Joseph Moxon (8 August 1627 - February 1691 [ 1 ] ), hydrographer to Charles II , was an English printer of mathematical books and maps, a maker of globes and mathematical instruments , and mathematical lexicographer . He produced the first English language dictionary devoted to mathematics. In November 1678, he became the first tradesman to be elected as a Fellow of the Royal Society . [ edit ] Life Between the ages of around 9 and 11, Moxon accompanied his father, James Moxon, to Delft and Rotterdam where he was printing English Bibles.
Cover of the first volume of Phil. Trans. , covering the years 1665 and 1666 The Philosophical Transactions of the Royal Society ( Phil. Trans. ) is a scientific journal published by the Royal Society of London. It was established in 1665, [ 1 ] making it the first journal in the world exclusively devoted to science, and it has remained in continuous publication ever since, making it the world's longest-running scientific journal.
John Graunt (24 April 1620 – 18 April 1674) was one of the first demographers , though by profession he was a haberdasher . Born in London , the eldest of seven or eight children of Henry and Mary Graunt. His father was a draper who had moved to London from Hampshire. In February 1641, Graunt married Mary Scott, with whom he had one son (Henry) and three daughters. Graunt, along with William Petty , developed early human statistical and census methods that later provided a framework for modern demography. He is credited with producing the first life table , giving probabilities of survival to each age.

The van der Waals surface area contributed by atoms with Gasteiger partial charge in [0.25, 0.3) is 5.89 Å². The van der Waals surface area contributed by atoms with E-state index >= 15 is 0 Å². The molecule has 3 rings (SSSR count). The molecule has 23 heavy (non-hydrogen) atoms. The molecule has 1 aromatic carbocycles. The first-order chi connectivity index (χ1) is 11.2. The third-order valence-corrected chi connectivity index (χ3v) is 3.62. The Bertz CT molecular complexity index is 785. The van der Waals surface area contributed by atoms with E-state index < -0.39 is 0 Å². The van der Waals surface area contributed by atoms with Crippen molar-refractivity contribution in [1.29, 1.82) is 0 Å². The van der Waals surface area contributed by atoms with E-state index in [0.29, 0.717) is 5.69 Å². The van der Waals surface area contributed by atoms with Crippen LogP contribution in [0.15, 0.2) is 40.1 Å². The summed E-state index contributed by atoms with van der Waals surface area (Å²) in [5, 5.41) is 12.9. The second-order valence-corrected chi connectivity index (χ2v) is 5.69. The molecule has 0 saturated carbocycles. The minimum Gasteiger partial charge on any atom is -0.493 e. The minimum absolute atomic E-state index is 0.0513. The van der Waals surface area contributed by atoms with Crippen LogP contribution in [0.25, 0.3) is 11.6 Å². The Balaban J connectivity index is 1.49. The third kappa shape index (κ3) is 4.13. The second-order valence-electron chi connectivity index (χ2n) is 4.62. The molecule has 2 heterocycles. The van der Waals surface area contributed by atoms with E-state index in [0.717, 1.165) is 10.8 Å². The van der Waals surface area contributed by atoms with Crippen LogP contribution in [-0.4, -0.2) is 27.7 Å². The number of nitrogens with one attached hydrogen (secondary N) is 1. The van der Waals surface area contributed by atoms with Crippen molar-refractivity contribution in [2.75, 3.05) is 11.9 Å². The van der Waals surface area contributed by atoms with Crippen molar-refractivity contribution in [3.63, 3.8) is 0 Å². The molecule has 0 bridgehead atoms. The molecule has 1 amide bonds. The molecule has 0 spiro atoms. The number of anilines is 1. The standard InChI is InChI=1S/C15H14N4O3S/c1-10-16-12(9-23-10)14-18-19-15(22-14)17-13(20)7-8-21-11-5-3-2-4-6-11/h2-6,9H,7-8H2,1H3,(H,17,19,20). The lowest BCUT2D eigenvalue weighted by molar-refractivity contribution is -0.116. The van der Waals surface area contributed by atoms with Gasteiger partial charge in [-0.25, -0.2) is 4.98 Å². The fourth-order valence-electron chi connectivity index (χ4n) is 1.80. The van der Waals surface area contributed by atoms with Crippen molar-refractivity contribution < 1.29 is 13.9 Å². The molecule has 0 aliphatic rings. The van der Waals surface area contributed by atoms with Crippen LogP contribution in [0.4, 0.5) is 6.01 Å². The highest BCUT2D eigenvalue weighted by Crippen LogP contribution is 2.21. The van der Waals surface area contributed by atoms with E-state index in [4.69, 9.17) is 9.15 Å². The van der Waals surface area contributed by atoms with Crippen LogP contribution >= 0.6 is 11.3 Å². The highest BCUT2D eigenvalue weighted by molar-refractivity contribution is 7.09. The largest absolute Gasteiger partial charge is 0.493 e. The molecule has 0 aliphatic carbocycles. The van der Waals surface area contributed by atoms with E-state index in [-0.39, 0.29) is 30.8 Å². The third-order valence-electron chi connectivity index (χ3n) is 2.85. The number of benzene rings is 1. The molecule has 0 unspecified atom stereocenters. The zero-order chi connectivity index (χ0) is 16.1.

In the philosophy of science , a protoscience is a new science trying to establish its legitimacy. [ 1 ] Protoscience is distinguished from pseudoscience by its standard practices of good science, such as a willingness to be disproven by new evidence, or to be replaced by a more predictive theory. [ citation needed ] Compare fringe science , which is considered highly speculative or even strongly refuted. [ 2 ] Some protosciences go on to become an accepted part of mainstream science . [ 3 ] All sciences would have qualified as protosciences before the Age of Enlightenment , since the scientific method still hadn't been developed, and there was no structured way to prove legitimacy. A standard example is alchemy , which from the 18th century became chemistry , or pre-modern astrology which from the 17th century became astronomy . [ edit ] Definitions
Robert Boyle , FRS , (25 January 1627 – 31 December 1691) was a 17th-century natural philosopher , chemist , physicist , and inventor, also noted for his writings in theology . He has been variously described as Irish, English and Anglo-Irish , his father having come to Ireland from England during the time of the Plantations . Although his research clearly has its roots in the alchemical tradition, Boyle is largely regarded today as the first modern chemist, and therefore one of the founders of modern chemistry , and one of the pioneers of modern experimental scientific method .